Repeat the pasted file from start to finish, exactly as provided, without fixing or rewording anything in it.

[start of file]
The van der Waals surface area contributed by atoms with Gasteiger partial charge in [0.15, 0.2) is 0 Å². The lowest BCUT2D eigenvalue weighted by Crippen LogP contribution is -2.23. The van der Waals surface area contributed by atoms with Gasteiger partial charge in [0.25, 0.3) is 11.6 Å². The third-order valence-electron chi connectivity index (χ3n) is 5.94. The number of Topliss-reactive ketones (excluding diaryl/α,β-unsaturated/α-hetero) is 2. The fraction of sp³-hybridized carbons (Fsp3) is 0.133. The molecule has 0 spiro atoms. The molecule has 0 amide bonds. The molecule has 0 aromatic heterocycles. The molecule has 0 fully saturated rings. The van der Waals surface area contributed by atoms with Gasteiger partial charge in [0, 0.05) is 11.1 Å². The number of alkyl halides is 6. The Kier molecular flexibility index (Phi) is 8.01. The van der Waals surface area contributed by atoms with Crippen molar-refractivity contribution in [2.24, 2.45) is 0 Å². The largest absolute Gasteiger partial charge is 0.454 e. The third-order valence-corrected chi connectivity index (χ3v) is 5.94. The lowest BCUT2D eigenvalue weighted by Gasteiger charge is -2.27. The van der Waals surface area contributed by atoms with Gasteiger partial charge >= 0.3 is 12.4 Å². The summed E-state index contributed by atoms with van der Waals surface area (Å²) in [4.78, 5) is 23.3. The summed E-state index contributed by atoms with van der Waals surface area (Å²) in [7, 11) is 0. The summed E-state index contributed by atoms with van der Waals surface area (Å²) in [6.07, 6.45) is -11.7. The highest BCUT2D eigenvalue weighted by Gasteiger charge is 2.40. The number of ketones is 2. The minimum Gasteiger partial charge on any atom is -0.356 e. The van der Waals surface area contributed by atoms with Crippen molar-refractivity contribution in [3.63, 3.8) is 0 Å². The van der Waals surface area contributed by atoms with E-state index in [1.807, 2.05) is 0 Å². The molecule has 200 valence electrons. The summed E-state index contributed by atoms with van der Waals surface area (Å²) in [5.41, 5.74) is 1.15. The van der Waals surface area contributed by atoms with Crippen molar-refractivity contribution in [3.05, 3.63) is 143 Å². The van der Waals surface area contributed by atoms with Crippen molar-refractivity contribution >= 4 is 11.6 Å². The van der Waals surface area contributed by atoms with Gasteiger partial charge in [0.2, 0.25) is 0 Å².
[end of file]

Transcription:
The van der Waals surface area contributed by atoms with Gasteiger partial charge in [0.15, 0.2) is 0 Å². The lowest BCUT2D eigenvalue weighted by Crippen LogP contribution is -2.23. The van der Waals surface area contributed by atoms with Gasteiger partial charge in [0.25, 0.3) is 11.6 Å². The third-order valence-electron chi connectivity index (χ3n) is 5.94. The number of Topliss-reactive ketones (excluding diaryl/α,β-unsaturated/α-hetero) is 2. The fraction of sp³-hybridized carbons (Fsp3) is 0.133. The molecule has 0 spiro atoms. The molecule has 0 amide bonds. The molecule has 0 aromatic heterocycles. The molecule has 0 fully saturated rings. The van der Waals surface area contributed by atoms with Gasteiger partial charge in [0, 0.05) is 11.1 Å². The number of alkyl halides is 6. The Kier molecular flexibility index (Phi) is 8.01. The van der Waals surface area contributed by atoms with Crippen molar-refractivity contribution in [2.24, 2.45) is 0 Å². The largest absolute Gasteiger partial charge is 0.454 e. The third-order valence-corrected chi connectivity index (χ3v) is 5.94. The lowest BCUT2D eigenvalue weighted by Gasteiger charge is -2.27. The van der Waals surface area contributed by atoms with Gasteiger partial charge >= 0.3 is 12.4 Å². The summed E-state index contributed by atoms with van der Waals surface area (Å²) in [4.78, 5) is 23.3. The summed E-state index contributed by atoms with van der Waals surface area (Å²) in [7, 11) is 0. The summed E-state index contributed by atoms with van der Waals surface area (Å²) in [6.07, 6.45) is -11.7. The highest BCUT2D eigenvalue weighted by Gasteiger charge is 2.40. The number of ketones is 2. The minimum Gasteiger partial charge on any atom is -0.356 e. The van der Waals surface area contributed by atoms with Crippen molar-refractivity contribution in [3.63, 3.8) is 0 Å². The van der Waals surface area contributed by atoms with E-state index in [1.807, 2.05) is 0 Å². The molecule has 200 valence electrons. The summed E-state index contributed by atoms with van der Waals surface area (Å²) in [5.41, 5.74) is 1.15. The van der Waals surface area contributed by atoms with Crippen molar-refractivity contribution in [3.05, 3.63) is 143 Å². The van der Waals surface area contributed by atoms with Crippen molar-refractivity contribution >= 4 is 11.6 Å². The van der Waals surface area contributed by atoms with Gasteiger partial charge in [0.2, 0.25) is 0 Å².